English II Honors
The Haiti and Glorious Revolutions
The glorious Revolution and the Haitian revolution brought permanent influential changes to the lives of the many people who endured it. Both revolutions led a fragile battle that impacted the world with their determination for ultimate change. The reason these two battles came forth was to give the people of today the future of political and human rights. Although, many fought a violent war, the outcome is mainly what the generations of today are awakened to. The Haitian revolutions and glorious revolutions have more differences than similarities, for instance the glorious revolution involved a settlement that established the supremacy of the parliament over the crown, meanwhile the Haitian revolution was a revolt against slavery, however both revolts fought for the same thing, an infinite change in rights.
The war experienced by former slaves in Haitian revolution was influenced by the thought of freedom. In the beginning “Led by formers Toussaint I ‘Overture the enslaved would act first in the rebellion against the planters on August 21, 1791” (Vallance). The fact that Toussaint I ‘Overture was indeed a former slave himself, shows the bravery he carries to make a difference, by risking his life to lead a revolt, for the mere taste of freedom. However, Haitian had a history of rebellions the slaves were never willing to submit their status and with their strength in numbers 1 to 10 colonial officials and planters did all that was possible to control them” (Vallance). The lack of hope in the slaves demonstrates what important part of their lives, the owners take from them, which is the ability to take a leap of courage, or simply dream for the possibility of freedom.
Moreover, “At this time, more than a hundred thousand Negros were in revolt in a single district of the north; these bands, organized for massacre and arson, had no weapons except torches, sticks, knifes and other sharp tools, some sabres, and some guns pillaged from the devastated houses; but they had a weapon more powerful than all the others, the fury to destroy” (Coblentz). The thriving initiative slaves took, based upon another country’s yearning for change, demonstrates what slight positivity inspired these former slaves to have the abundantly eager brawniness to change their daunting fate. Revolutions such as this one all started with an inspiration for something more, a sea of marvelous accomplishments, such as the glorious revolution.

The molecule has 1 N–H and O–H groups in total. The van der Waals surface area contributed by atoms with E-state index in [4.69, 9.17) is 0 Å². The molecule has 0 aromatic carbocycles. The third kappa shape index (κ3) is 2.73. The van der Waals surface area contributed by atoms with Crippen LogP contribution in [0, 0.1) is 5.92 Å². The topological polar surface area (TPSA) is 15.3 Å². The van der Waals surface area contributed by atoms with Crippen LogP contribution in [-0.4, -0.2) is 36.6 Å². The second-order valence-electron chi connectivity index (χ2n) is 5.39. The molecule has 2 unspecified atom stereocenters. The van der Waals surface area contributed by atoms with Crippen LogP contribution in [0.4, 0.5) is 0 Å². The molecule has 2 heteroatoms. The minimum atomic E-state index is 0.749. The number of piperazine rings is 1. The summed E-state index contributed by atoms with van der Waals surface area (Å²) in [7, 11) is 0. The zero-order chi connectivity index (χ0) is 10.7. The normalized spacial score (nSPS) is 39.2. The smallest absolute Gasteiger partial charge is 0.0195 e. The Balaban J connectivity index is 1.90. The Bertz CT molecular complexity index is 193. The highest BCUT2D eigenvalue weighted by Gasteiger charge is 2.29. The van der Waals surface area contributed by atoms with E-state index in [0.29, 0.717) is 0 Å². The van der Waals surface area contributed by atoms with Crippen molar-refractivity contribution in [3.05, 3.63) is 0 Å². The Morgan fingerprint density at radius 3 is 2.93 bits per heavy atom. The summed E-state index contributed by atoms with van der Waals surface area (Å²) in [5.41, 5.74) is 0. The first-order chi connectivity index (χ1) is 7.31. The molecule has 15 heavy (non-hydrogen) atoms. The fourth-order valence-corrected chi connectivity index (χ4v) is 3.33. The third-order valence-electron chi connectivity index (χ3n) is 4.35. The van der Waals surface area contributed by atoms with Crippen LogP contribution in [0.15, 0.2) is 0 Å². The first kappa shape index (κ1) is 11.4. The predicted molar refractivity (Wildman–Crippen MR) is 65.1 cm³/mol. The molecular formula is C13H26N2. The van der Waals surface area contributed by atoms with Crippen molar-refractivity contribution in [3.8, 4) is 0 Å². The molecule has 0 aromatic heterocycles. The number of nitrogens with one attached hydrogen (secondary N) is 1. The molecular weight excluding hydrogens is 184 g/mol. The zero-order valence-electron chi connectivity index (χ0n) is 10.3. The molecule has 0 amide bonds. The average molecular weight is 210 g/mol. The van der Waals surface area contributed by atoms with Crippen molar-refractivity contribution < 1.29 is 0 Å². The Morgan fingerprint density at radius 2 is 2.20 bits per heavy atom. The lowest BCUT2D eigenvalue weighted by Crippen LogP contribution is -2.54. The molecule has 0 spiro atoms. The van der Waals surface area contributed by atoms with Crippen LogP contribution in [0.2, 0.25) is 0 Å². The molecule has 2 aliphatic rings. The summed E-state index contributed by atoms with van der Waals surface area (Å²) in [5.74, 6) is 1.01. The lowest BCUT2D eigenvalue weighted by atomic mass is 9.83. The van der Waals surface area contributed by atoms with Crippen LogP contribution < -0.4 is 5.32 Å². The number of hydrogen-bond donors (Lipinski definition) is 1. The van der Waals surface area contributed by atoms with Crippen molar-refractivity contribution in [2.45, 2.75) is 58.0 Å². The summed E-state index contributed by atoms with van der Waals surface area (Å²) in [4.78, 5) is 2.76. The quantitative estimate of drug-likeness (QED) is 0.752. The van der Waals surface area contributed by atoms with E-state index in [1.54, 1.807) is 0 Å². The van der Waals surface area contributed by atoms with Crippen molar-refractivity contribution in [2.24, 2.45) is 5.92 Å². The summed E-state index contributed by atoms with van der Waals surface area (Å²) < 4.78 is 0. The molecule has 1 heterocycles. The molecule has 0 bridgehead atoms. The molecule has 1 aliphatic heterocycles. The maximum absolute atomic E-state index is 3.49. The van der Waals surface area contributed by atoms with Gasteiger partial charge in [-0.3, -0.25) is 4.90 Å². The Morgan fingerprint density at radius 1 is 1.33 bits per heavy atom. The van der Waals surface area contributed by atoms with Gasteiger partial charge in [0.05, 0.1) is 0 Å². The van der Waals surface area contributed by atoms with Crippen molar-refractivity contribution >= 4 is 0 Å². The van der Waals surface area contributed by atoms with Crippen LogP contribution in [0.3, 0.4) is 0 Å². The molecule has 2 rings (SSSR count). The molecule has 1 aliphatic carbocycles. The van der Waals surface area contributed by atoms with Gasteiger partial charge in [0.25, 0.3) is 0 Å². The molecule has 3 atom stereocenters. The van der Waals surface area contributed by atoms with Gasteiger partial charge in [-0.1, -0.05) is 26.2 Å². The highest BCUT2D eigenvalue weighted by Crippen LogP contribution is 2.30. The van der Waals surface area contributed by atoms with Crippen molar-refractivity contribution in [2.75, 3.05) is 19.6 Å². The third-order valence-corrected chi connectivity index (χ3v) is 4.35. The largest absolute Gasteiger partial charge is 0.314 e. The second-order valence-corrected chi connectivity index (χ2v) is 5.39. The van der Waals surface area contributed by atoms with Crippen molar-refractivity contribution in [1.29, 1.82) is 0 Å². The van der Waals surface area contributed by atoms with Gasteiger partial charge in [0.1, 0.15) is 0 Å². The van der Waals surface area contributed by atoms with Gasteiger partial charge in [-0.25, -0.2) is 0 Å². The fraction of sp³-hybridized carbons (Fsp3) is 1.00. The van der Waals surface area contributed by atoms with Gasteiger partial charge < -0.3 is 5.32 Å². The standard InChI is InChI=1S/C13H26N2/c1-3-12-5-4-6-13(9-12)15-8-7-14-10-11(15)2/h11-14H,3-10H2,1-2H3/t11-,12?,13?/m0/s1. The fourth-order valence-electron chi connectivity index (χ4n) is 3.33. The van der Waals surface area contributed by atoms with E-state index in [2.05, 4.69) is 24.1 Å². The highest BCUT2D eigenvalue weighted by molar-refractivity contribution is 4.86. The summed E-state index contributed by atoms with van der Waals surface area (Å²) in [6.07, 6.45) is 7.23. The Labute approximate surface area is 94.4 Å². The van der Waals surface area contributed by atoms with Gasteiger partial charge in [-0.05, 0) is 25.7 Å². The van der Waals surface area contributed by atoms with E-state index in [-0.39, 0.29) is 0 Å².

The events leading through the glorious revolution remarkably changed the meaning to the rule of government. On the other hand, “The glorious revolution was one of the final and decisive developments in the power struggle between parliament and monarchy” (“The Glorious Revolution”). As the laws and demands developed over time in the U.S, evidently so did the benefits of having a communicating government system involved, rather than a tyrant ruler reining without any vote of any sort. In addition “A Catholic king who might restore Catholicism as the official religion of England was simply intolerable to England. The result was the Glorious Revolution” (Damerow). The fear of many English citizens was that the religion of James II would influence his idea to overthrow the government and rule indefinitely as a Catholicism monarchy, which led them to a longed revolt. Furthermore “The British causes of the revolution were as much religious as political” (Vallance). During the 1700, religion was an immense part of a government system, which caused many English citizens to react frenzied when acknowledging that James II as a catholic believer, could incorporate Catholicism into the monarchy, they quickly revolted against him, and demanded the rule of a parliament. The disagreement between the monarchy and parliamentary